Deep Oakland chapter 8: The Bay Shore and Flats

I celebrate and explore Oakland’s low lands in this chapter of Deep Oakland — a part of town that “contributed the most, and gave up the most, in support of Oakland’s development.” This is a strong claim, but hear me out.

The shoreline of Oakland was completely rebuilt in the making of the seaport and the airport by “land reclamation.” That’s the bland name of a herculean, century-long program of digging up the sandy marsh along the San Francisco Bay to create both “made land” and “made water,” transforming an old-growth continuum into a binary state. And the coastal plain of East and North Oakland has been almost fully paved over after the soil was exhausted by farms and orchards that supported a series of major canneries, then given over to railroads, freeways, factories and broad tracts of small houses. That harbor and that fertile plain made Oakland a vigorous, ambitious and proud city.

You probably knew all that, but there’s more. Beneath the flats and shoreline, Oakland found its largest water supply in deep beds of sand and gravel. Those aquifers yielded millions of gallons per day for decades before East Bay MUD was founded, bringing us Sierra Nevada water and rescuing the East Bay from economic strangulation in the drought year of 1929 with barely a week to spare. Between the shore and the flats, our lowlands, more than anything else, made Oakland a great city — and yet their geology is almost invisible now.

That’s OK, because this chapter also goes into what we can’t see but only infer: the intricate layers of sediment that underlie it all. Over the last few million years, as dozens of ice-age cycles repeated and the basin between the East Bay hills and the San Mateo Peninsula slowly dropped, layers of gravel have alternated with layers of clay to create the rich structure of water pockets that supplied Oakland’s homes and industry.

The basin also records different versions of the San Francisco Bay that have existed during the last million years or so. Until recently there was no Golden Gate; instead the Delta drained through a river that ran across the San Mateo Peninsula through Colma, south of San Bruno Mountain. And before that there was no river at all — the Central Valley was an enormous freshwater body geologists have named Lake Clyde.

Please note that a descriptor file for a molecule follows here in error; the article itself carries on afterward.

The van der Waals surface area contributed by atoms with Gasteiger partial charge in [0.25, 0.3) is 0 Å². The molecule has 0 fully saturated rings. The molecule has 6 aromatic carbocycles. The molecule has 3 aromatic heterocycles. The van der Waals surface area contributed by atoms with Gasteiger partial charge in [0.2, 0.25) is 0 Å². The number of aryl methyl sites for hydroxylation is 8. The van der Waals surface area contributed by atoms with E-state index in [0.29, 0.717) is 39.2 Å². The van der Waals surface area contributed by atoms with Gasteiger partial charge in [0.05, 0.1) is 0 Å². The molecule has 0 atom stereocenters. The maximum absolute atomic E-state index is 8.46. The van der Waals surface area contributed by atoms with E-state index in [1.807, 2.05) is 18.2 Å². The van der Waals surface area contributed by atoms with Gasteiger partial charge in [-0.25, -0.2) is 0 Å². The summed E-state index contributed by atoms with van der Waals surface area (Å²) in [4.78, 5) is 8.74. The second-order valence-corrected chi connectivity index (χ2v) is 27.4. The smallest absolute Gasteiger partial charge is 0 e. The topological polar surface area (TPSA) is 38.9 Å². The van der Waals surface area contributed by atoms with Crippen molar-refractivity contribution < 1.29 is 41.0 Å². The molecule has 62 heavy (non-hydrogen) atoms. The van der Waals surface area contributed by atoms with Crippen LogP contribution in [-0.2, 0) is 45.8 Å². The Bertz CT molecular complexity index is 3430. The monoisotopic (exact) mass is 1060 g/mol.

The flats don’t have the charm they had under the Ohlones, who maintained them as productive marshes and meadows and prairie. The Spanish and Mexicans were content to treat them as livestock range, and the Americans leached wave after wave of profit from them. The flats still have charm, though, as I’ve said here and as I conclude in the book:

their topography, simple as a blank wall and free of bedrock barriers, is what suits them so well for human occupation. The living environment we have built upon the flats echoes the complex geologic structure beneath it. When I take a random walk through any part of the flats, I enjoy the ways the layers of Oakland’s human history, embodied in buildings and street patterns and vegetation of all vintages, sit in companionable contact. And from everywhere below, the Oakland Hills beckon in the changing Bay light.

3 Responses to “Deep Oakland chapter 8: The Bay Shore and Flats”

  1. brian oregan Says:

    @mpetrof. back in 2018 you left a comment :”Several people are working assiduously in their retirement to improve the detailed mapping of the East Bay Hills.” Do you know if they still at it? I’m working on the “silica carbonate” and “serpentinite” bits of the map in north berkeley (my neighborhood). I’ve gotten access to several outcrops on private property around the area.
    Love to share my results with someone else working on the area.

  2. petertparrish Says:

    I look forward for additional information on the building up the airport and harbor. How much was excavated “from where” and “to where”. I know a bit about the landfills at the Emeryville, Berkeley and Albany shores. I thought that these landfills were much earlier, in part to support train haulage to SF, before the bridges.

  3. mpetrof Says:

    At first glance a chapter about mud-flats might seem to be the least engaging geological topic, promises to be extremely so. Ranging from charming to gut wrenching; from nature to the greatest impacts of human development.

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